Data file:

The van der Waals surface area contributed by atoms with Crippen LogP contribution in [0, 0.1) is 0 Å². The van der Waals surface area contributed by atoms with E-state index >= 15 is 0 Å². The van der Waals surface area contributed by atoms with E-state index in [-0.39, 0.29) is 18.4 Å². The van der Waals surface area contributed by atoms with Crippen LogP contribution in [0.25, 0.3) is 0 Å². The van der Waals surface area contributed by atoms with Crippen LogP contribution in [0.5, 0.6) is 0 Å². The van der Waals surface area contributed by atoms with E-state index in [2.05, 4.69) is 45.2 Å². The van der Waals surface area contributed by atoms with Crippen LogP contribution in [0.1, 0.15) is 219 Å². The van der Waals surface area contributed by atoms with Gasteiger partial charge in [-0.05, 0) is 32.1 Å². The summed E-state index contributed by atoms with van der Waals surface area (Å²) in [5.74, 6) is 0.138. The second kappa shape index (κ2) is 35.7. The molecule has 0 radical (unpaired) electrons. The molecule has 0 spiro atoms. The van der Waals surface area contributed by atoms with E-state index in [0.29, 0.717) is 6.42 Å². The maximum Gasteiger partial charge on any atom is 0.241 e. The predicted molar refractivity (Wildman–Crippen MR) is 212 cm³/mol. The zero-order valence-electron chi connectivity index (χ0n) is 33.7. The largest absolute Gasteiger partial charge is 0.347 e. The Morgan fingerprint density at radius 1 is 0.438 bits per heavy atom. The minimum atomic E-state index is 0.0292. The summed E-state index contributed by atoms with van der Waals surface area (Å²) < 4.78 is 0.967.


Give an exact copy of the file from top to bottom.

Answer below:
The van der Waals surface area contributed by atoms with Crippen LogP contribution in [0, 0.1) is 0 Å². The van der Waals surface area contributed by atoms with E-state index >= 15 is 0 Å². The van der Waals surface area contributed by atoms with E-state index in [-0.39, 0.29) is 18.4 Å². The van der Waals surface area contributed by atoms with Crippen LogP contribution in [0.25, 0.3) is 0 Å². The van der Waals surface area contributed by atoms with Crippen LogP contribution in [0.5, 0.6) is 0 Å². The van der Waals surface area contributed by atoms with E-state index in [2.05, 4.69) is 45.2 Å². The van der Waals surface area contributed by atoms with Crippen LogP contribution in [0.1, 0.15) is 219 Å². The van der Waals surface area contributed by atoms with Gasteiger partial charge in [-0.05, 0) is 32.1 Å². The summed E-state index contributed by atoms with van der Waals surface area (Å²) in [5.74, 6) is 0.138. The second kappa shape index (κ2) is 35.7. The molecule has 0 radical (unpaired) electrons. The molecule has 0 spiro atoms. The van der Waals surface area contributed by atoms with E-state index in [0.29, 0.717) is 6.42 Å². The maximum Gasteiger partial charge on any atom is 0.241 e. The predicted molar refractivity (Wildman–Crippen MR) is 212 cm³/mol. The zero-order valence-electron chi connectivity index (χ0n) is 33.7. The largest absolute Gasteiger partial charge is 0.347 e. The Morgan fingerprint density at radius 1 is 0.438 bits per heavy atom. The minimum atomic E-state index is 0.0292. The summed E-state index contributed by atoms with van der Waals surface area (Å²) < 4.78 is 0.967.